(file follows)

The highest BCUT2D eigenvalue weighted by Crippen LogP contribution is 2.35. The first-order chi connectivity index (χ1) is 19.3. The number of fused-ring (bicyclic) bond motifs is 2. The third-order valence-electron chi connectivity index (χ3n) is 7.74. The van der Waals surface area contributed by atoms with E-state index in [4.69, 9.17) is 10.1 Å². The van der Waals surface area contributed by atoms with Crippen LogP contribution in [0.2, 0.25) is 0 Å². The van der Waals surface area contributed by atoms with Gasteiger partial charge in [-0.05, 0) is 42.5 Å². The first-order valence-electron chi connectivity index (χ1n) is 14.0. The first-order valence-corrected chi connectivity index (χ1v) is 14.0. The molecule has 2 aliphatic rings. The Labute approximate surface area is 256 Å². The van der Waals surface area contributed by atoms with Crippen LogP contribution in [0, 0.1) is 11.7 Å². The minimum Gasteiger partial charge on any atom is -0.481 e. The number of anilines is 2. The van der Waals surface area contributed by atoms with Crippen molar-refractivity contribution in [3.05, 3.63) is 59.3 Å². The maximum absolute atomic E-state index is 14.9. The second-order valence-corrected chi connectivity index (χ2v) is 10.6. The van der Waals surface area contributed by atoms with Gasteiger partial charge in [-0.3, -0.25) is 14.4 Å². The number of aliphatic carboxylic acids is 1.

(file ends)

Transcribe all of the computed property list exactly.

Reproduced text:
The highest BCUT2D eigenvalue weighted by Crippen LogP contribution is 2.35. The first-order chi connectivity index (χ1) is 19.3. The number of fused-ring (bicyclic) bond motifs is 2. The third-order valence-electron chi connectivity index (χ3n) is 7.74. The van der Waals surface area contributed by atoms with E-state index in [4.69, 9.17) is 10.1 Å². The van der Waals surface area contributed by atoms with Crippen LogP contribution in [0.2, 0.25) is 0 Å². The van der Waals surface area contributed by atoms with Gasteiger partial charge in [-0.05, 0) is 42.5 Å². The first-order valence-electron chi connectivity index (χ1n) is 14.0. The first-order valence-corrected chi connectivity index (χ1v) is 14.0. The molecule has 2 aliphatic rings. The Labute approximate surface area is 256 Å². The van der Waals surface area contributed by atoms with Crippen LogP contribution in [0, 0.1) is 11.7 Å². The minimum Gasteiger partial charge on any atom is -0.481 e. The number of anilines is 2. The van der Waals surface area contributed by atoms with Crippen molar-refractivity contribution in [3.05, 3.63) is 59.3 Å². The maximum absolute atomic E-state index is 14.9. The second-order valence-corrected chi connectivity index (χ2v) is 10.6. The van der Waals surface area contributed by atoms with Gasteiger partial charge in [-0.3, -0.25) is 14.4 Å². The number of aliphatic carboxylic acids is 1.